Near the Easel in his new office, University of Delaware football coach Harold (Tubby) Raymond keeps a box filled with artists' brushes and tubes of acrylic paint. "Some of those brushes," he says, "have been around since my first painting."
They look it, too—crusted, dried-out old things, covered in paint and ready for the trash long ago, except the brushes represent a lot of history. Since the mid-1960s (Raymond doesn't recall exactly when), during the football season the 65-year-old coach has painted a portrait of at least one senior player every week and hung the portrait on the team's locker room wall on Thursday. "He's no Michelangelo," says Delaware sports information director Scott Selheimer, "but for a football coach he's pretty good."
Raymond happens to be a pretty good football coach, too. In his 39 years at Delaware, 27 as head coach, he has won three national championships and has a career record of 214-85-2 (as of Sept. 20). To Delaware fans he is football.
Every Wednesday during the season, when the weekend's game plan is complete, Raymond walks into his office, shuts the door, pulls out a photo of a senior and paints his portrait on a piece of posterboard. Next to the player's head Raymond then paints the words "Dick the chicken" (the team's nickname is the Fightin' Blue Hens) along with a message that is less than inspirational, such as "Dick says wake up on defense" or "Dick says get back at New Hampshire for last year."
Neither Raymond nor anyone else on the football staff knows why the chicken is named Dick.
Nor docs Raymond probe his own creative talents. Ask him what his style is, he says, "I just paint. It's a great catharsis." Ask him his influences, he lists none.
His story goes like this: When Raymond was a boy in Flint, Mich., he began drawing, and by the time he was 12, Tubby—who at the time carried a few too many pounds and thus earned a lifelong nickname—was taking art classes on Saturday mornings. After playing football and baseball at the University of Michigan, Raymond accepted an assistant's job at Delaware in 1954 under coach Dave Nelson, who in 1956 asked him to turn out a drawing for the locker room to lighten things up. The result was a cartoon of President Dwight Eisenhower, then in his reelection campaign against Adlai Stevenson, saying "We got a problem." Next to Ike, Raymond painted Dick, who said, "We got a problem too."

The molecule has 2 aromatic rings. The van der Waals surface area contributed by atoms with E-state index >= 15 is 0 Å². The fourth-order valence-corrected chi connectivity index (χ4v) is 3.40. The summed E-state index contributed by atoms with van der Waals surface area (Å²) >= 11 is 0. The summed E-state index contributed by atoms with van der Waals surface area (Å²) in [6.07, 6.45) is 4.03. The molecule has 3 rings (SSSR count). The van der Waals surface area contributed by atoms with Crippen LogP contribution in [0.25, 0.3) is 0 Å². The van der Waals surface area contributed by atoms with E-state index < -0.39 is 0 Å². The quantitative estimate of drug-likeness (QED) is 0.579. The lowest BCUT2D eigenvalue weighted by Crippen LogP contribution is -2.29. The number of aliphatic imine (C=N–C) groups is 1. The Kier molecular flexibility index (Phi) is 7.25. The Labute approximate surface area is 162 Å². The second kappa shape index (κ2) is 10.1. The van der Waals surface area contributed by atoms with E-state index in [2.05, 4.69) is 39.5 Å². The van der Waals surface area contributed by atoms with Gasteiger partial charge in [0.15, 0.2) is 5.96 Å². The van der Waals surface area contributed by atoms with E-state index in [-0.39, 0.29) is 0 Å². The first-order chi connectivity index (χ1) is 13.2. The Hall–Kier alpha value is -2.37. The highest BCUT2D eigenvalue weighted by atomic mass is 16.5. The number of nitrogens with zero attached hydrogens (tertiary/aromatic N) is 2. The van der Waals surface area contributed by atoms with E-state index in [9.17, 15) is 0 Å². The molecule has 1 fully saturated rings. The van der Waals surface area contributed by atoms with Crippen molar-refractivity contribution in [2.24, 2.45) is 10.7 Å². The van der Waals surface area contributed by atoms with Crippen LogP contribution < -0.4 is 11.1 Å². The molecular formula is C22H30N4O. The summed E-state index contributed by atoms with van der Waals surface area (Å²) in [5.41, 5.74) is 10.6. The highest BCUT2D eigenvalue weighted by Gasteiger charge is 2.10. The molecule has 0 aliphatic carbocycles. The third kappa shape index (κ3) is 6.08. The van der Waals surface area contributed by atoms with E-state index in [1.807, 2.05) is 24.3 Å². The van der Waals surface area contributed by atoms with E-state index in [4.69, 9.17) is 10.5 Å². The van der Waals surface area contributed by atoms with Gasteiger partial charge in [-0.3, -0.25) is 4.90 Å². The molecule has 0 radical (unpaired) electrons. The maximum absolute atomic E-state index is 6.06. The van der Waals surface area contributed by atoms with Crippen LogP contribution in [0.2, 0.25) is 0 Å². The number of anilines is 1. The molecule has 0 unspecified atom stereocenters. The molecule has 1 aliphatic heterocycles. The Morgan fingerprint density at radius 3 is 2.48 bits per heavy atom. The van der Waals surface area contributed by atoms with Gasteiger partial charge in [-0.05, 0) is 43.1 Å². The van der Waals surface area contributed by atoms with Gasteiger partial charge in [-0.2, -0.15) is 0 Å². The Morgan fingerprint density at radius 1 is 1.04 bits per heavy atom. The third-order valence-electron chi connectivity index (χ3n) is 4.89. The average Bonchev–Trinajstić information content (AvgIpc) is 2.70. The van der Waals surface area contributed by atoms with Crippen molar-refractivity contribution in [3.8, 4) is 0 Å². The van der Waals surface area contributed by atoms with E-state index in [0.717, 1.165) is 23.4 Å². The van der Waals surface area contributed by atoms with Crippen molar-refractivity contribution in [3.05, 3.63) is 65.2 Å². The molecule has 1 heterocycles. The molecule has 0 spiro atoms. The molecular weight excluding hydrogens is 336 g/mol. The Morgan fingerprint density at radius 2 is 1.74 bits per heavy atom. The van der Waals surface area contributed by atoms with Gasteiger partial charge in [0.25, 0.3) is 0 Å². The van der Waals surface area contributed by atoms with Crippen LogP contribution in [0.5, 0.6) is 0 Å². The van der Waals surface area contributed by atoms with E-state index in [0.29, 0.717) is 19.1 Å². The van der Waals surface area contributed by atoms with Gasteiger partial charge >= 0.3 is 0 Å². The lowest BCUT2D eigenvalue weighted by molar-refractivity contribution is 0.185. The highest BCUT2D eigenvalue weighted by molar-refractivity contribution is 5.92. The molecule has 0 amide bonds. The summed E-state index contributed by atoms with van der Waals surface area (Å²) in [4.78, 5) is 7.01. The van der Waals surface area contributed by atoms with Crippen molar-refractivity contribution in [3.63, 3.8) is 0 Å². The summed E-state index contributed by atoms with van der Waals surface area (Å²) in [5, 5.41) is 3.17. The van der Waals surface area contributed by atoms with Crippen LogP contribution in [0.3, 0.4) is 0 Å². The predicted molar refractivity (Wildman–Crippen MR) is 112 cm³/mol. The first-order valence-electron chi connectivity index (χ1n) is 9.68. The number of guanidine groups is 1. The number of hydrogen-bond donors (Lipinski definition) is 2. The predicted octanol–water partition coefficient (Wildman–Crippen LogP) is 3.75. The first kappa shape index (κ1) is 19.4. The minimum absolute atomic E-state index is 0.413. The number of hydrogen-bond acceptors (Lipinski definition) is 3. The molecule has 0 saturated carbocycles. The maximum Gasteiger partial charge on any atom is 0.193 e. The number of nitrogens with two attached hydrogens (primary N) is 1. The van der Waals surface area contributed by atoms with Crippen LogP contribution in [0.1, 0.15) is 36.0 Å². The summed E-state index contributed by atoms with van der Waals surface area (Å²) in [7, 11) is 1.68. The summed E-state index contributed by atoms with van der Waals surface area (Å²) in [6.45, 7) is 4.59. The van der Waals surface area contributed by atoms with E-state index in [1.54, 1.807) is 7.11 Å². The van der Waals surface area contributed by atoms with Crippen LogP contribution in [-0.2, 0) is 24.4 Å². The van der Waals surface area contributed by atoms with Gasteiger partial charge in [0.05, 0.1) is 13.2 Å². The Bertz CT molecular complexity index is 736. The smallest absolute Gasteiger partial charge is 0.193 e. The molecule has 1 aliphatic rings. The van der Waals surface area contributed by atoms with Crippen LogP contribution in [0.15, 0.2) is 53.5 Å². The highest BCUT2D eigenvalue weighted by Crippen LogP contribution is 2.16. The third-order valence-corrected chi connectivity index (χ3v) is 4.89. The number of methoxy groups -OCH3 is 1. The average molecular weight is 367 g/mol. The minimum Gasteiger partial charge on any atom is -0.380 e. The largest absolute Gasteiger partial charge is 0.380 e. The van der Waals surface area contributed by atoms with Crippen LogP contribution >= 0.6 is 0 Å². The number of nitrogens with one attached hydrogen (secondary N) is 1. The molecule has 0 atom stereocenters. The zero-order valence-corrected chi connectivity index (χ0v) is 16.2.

A few years later, before he had become head coach, Raymond started doing his portraits of seniors, and since then he has painted more than 400 players. He has also executed some special portraits. In 1981 he painted a touching two-by four-foot action portrait of Chuck Hall, Delaware's alltime leading rusher, who died of Hodgkin's disease in 1973 at age 24. Today it hangs in the weight room that's named after Hall. And in 1990 he did a self-portrait for the cover of the media guide ("I look dreadful and depressed." he says of the picture, explaining that that was the year in which Sue. his wife of 39 years, died).
Raymond's harshest critics are, of course, his subjects. "His percentage is pretty good," says senior quarterback Bill Vergantino. "Usually, you can tell who he's painted."
"It's like 90 percent," says Andy Johnson, a senior tight end and offensive tackle, "though sometimes he hits the crossbar. I think once he got a guy's color wrong." But seriously, Johnson adds. "I don't know of anything more personal a coach could do for a player."
It's part of what makes Delaware special. Three years ago the athletic department included six head coaches who had held their jobs for 25 years or more. Offensive coordinator Ted Kempski is currently in his 25th season. He played for Raymond in 1961 and '62 before accepting an assistant coaching job in '68. "He doesn't remind me of an artist, yet he's very creative," Kempski says of his longtime friend. "He always finds new ways to inspire people." At practice Raymond looks across the field at Kempski and says, "God, to have a guy like Ted at your side, well...."
But Raymond has never painted a portrait of Kempski. Would Kempski like one? "I wouldn't ask for something like that," he says.
Maybe it's time for those old brushes to paint an old friend.
Since the mid-'60s, Raymond has done more than 400 portraits.